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China’s Exports Are Homeward Bound

2018-08-11 Tag: China Export

On July 11, Zhuo Peihui learned the profit margins on the wooden furniture he’s been selling to the U.S. for 13 years were about to evaporate. That’s because the dresser drawers and dining tables made by the more than 100 workers at his factory in the Chinese province of Guangdong had landed on Donald Trump’s latest tariff hit list.


Trump is betting that punishing penalties on Chinese industry will force Beijing to end trade practices his administration says are unfair. But China has at least one powerful strategy for limiting the fallout of the levies: getting the nation’s 1.4 billion people, especially its swelling ranks of middle-class shoppers, to spend more like Americans.


China furniture exporters sold $29.2 billion in goods to the U.S. last year. The $200 billion round of tariff proposals will have the biggest impact on their industry, according to Deutsche Bank AG. They face levies of 10 percent or even 25 percent. That’s spurred Zhuo and other furniture makers to seek sales closer to home. “Although the domestic market is new to us and competition is very fierce, at least the demand is here,” he says. “The market is huge, and customers are paying more for good products.”


With trade tensions between the U.S. and China seeming to worsen by the day, mainland companies selling everything from handbags to fresh food to Christmas lights are boosting their attempts to cultivate local demand. Take Taizhou Tianhe Aquatic Products Co. From its base in Zhejiang province in eastern China, more than 1,000 workers process 10,000 tons a year of freshwater crayfish, frozen squid, dory fillets, and other seafood for sale to the U.S., Europe, and Australia.

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Many of those products are facing new levies in the U.S.; the almost 200-page list of targeted items includes dozens of varieties of seafood, with the penalties due to take effect after public consultations end on Sept. 6. Luckily for Tianhe Aquatic, Chinese millennials are having a crustacean fixation. Demand from urbanites in their 20s and 30s helped the economic value of the crayfish industry climb 83 percent last year even as U.S. exports dropped, according to a June government report.


“Consumers in China care more about the quality of food and consider eating food that is popular in the U.S. and Europe to be fashionable,” says sales representative Doris Chen. Tianhe can’t keep up with local demand, even though it’s charging more and boosting profit margins, she says. “We can drop the U.S. market if we want.”


At the more than 3,000 supermarkets run by state-backed China Resources Holdings Co., shoppers have pushed up sales of jumbo Argentine red shrimp 20 percent in the first six months of this year. That’s because local demand is rising and Chinese middlemen who imported the shrimp with plans to sell them to the U.S. are selling them to the local grocery chain instead, according to the company.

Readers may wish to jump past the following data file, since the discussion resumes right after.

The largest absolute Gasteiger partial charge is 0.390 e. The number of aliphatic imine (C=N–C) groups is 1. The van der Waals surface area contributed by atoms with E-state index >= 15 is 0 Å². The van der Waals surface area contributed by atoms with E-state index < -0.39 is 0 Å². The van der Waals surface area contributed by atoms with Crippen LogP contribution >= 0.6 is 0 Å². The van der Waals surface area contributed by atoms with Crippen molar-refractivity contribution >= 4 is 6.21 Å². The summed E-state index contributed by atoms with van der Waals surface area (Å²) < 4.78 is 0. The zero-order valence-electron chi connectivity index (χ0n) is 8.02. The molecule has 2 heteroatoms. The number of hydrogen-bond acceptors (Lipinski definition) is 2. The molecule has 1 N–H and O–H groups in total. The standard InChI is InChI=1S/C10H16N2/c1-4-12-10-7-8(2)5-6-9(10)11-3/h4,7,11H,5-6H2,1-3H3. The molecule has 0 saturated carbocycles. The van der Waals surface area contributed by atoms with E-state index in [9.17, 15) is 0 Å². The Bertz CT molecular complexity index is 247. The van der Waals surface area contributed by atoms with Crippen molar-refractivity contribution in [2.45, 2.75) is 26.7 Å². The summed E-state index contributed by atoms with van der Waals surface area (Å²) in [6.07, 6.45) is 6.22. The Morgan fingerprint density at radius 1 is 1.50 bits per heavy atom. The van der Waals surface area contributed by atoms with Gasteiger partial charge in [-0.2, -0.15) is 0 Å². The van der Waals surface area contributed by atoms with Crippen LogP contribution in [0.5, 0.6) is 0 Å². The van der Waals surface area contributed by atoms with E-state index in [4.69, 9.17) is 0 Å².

Even before the escalation of trade tensions, the growing spending power of Chinese consumers was attracting greater interest from local producers who’d traditionally sold their goods overseas. Household consumption accounted for more than 39 percent of China’s gross domestic product in 2016 and 2017. That was the highest since 2005. “The trade war will highlight the change,” says Iris Pang, an economist with ING Bank NV in Hong Kong.


Chinese shoppers are still vastly underperforming as engines of growth compared with their counterparts in the U.S., where personal consumption accounted for about 70 percent of GDP last year. Addressing that imbalance is an important part of President Xi Jinping’s plan to restructure the world’s second-biggest economy.


It’s not always easy to get mainland customers to mimic America’s consumerist habits. SDIC Zhonglu Fruit Juice Co. accounted for about 20 percent of China’s 654,000 tons of apple juice concentrate exports last year. Customers include Coca-Cola, Nestlé, and Kraft Heinz, and most of its output is exported to the U.S. and other developed markets. The Trump administration’s latest tariff list includes all types of juice.


So SDIC Zhonglu is trying to win over Chinese parents, who traditionally haven’t given the drink to kids. “We are studying and launching new products to create more juice demand among Chinese consumers,” the company said in a statement. “The China-U.S. trade war is speeding up our shift in market structure and product structure.”


Another big challenge for mainland manufacturers: Many Chinese associate local brands with poor quality. But businesses that have traditionally sold their wares to the U.S. have an advantage, says Fielding Chen, China economist for Bloomberg. “If you can export to the U.S., that means your quality is good,” he says. “This will be very good for them in developing the domestic market.”


Zhuo, the furniture maker, says he hopes that’s the case. While he already sells domestically through an online storefront and is building a physical store, local sales account for only 20 percent of his business so far. “This market gives hope and opportunity for manufacturers to gain big profits.” 



(Source: bloomberg.com)